You lucky bums! We got ripped off, as usual, in Fort Collins. A little cute, fluffy dusting. I love living in a hole of subsidence flow. I have no clue how it was rated the best place to live in America.

Yeah, I mean, Detroit has so much more to offer than FC!

And for the record, you guys can keep all your snow, and please take all of ours for the year.
Total accumulation at my house in Firestone is 5.2". The temperature actually remained above freezing most of the morning (just barely, but above freezing nonetheless), so I suspect that limited accumulations somewhat. Nothing spectacular, but nice for October.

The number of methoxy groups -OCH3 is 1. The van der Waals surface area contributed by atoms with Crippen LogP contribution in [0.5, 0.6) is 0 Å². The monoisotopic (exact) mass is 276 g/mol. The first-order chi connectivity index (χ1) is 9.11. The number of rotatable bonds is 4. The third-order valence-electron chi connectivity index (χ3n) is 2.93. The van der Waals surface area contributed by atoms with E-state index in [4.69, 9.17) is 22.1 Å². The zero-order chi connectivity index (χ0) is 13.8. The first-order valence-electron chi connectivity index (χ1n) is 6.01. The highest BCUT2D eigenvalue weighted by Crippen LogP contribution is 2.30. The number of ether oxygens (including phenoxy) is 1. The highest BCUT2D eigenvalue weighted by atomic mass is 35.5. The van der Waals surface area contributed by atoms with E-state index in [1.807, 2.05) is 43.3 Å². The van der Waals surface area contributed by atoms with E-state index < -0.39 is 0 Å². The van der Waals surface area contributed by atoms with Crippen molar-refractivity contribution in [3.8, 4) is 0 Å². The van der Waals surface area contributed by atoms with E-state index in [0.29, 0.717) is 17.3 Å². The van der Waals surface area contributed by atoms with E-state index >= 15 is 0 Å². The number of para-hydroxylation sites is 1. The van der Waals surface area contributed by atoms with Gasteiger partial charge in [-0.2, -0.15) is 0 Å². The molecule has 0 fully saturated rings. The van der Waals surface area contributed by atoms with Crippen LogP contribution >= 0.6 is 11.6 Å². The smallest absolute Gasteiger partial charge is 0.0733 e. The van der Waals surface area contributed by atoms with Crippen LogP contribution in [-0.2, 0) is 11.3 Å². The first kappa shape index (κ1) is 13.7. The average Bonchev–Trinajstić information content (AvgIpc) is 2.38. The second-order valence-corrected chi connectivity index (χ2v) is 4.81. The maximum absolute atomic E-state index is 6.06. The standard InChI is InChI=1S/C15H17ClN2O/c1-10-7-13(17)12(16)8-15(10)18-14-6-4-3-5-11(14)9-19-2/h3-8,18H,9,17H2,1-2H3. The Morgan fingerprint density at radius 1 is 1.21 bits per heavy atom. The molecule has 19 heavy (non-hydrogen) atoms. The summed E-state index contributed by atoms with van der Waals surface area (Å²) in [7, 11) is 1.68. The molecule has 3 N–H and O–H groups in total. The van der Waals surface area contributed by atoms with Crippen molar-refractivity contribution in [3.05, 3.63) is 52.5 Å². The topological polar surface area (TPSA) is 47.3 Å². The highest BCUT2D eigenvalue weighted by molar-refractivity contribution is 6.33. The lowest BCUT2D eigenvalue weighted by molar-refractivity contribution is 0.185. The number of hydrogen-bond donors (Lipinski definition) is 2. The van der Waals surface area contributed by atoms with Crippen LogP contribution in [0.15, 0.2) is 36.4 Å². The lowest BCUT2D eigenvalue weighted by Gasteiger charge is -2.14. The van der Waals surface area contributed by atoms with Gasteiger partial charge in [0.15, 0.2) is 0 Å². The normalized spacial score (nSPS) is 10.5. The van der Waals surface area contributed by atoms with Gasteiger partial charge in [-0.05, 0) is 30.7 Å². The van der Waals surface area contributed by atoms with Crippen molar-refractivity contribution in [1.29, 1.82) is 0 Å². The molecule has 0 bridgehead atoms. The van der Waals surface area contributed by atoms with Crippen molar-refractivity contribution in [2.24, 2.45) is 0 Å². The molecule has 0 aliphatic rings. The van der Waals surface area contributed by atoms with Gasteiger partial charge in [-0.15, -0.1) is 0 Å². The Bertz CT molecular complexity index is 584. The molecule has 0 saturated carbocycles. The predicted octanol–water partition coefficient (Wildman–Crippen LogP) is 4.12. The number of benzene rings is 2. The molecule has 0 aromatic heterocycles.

It's SOO nice to watch your forecast verifiy this well! There were a few differences in what happened, but all-in-all, one of my better snowstorm forecasting I uploaded my log on Thursday's winter storm which totalled up 10 inches here in Lakewood by storm's end. You can view that log here! I've included all the pictures and snow totals (thanks to Chris Spears at 7News for compiling that list). What an awesome storm and a terrific day! I had a blast interning at 7News for this and without a doubt would say this is the best experience I've had thus far in this semester internship! The energy of everyone in the studio this morning made this an incredibly fun event to work! Its amazing how many people on so little sleep can be as excited to be at work! You know when you're that way, you've found what you love to do. And everyone, anchors, reporters, and us weather nerds, sure seemed excited and happy to be working this event! I sure was!